> Caiaphas as an unwitting prophet 11:51–52; the actor is unaware of
            > the full significance of his/her actions, which is however
            apparent > to the reader who knows the subsequent course of events.

            I guess so.... I don't see that the text per se could have been
            written in order to present ambiguity of this sort. It's not a Markan
            trait that I know of, while I do think that this sort of ambiguity
            and double meaning is Johannine. As for Tony's comments, we are
            clearly dealing with two questions that are becoming a bit confused,
            one is what happened in the Mark narrative (which, come to think of
            it, presumes that Mark made it all up whether or not we believe he
            did, for an author selects his stories and his means of presentation
            even when the stories are videotapeable) and the other discusses the
            real-life historical-Jesus event which, if any, I guess, why not,
            presumably the woman may have been praised even though her own
            reaction might have been "what the hell is he talking about?"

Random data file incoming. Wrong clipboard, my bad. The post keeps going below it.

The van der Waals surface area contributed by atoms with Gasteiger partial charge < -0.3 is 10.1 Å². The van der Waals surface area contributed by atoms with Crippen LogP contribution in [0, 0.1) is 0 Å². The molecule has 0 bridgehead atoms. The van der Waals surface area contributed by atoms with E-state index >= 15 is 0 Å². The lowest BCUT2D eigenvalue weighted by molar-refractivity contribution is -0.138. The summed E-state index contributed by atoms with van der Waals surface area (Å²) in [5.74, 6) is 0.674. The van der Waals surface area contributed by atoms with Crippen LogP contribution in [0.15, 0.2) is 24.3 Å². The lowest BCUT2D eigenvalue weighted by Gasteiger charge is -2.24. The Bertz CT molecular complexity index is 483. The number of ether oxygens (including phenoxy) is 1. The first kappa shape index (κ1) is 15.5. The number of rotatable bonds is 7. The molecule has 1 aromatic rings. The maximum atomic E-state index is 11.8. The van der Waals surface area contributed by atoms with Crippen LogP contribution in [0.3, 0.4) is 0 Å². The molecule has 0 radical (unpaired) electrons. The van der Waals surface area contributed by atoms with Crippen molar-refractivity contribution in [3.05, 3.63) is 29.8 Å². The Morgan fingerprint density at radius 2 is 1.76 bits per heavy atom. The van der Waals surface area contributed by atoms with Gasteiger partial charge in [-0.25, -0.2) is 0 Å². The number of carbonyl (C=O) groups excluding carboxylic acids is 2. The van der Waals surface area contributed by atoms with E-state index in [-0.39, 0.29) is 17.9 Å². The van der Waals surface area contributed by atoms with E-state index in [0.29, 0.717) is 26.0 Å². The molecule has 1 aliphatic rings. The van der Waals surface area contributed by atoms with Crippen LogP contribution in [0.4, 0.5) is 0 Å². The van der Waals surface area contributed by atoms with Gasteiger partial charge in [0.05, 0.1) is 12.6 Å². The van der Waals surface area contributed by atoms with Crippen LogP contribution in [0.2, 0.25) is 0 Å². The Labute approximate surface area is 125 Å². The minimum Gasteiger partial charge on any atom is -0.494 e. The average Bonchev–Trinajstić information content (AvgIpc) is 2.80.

> 2) The NEANISKOS isn't just a guy, he's a guy clothed in a white
            > STOLH, which in Ezek 10:2, 6-7 LXX designates an attendant of the
            > heavenly court, and he knows that the one the women are seeking
            has > been raised and is preceding the disciples to Galilee; he also
            knows > that Jesus had previously told his disciples this (in
            14:28). I don't > think it's too much of a stretch to conclude that
            Mark characterizes > him as an angel.

            No no no no. Are there other angel-characters doing stuff and saying
            stuff in Mark? I don't recall one and, if this is the only one, well
            I think that would strongly indicate that there are none. Are we
            really entitled to take an OT prooftext as giving the governing
            meaning of a common Greek word? I don't think so. And 14:28 re: what
            Jesus told his disciples is directed to the women whom, in the
            narrative, Jesus didn't tell, which means to me that Mark isn't being
            real careful here to recall who knows what. If I am right that the
            woman anointing Jesus is doing so on purpose in the narrative
            (whatever the case in the realife) she too knows what she can't know.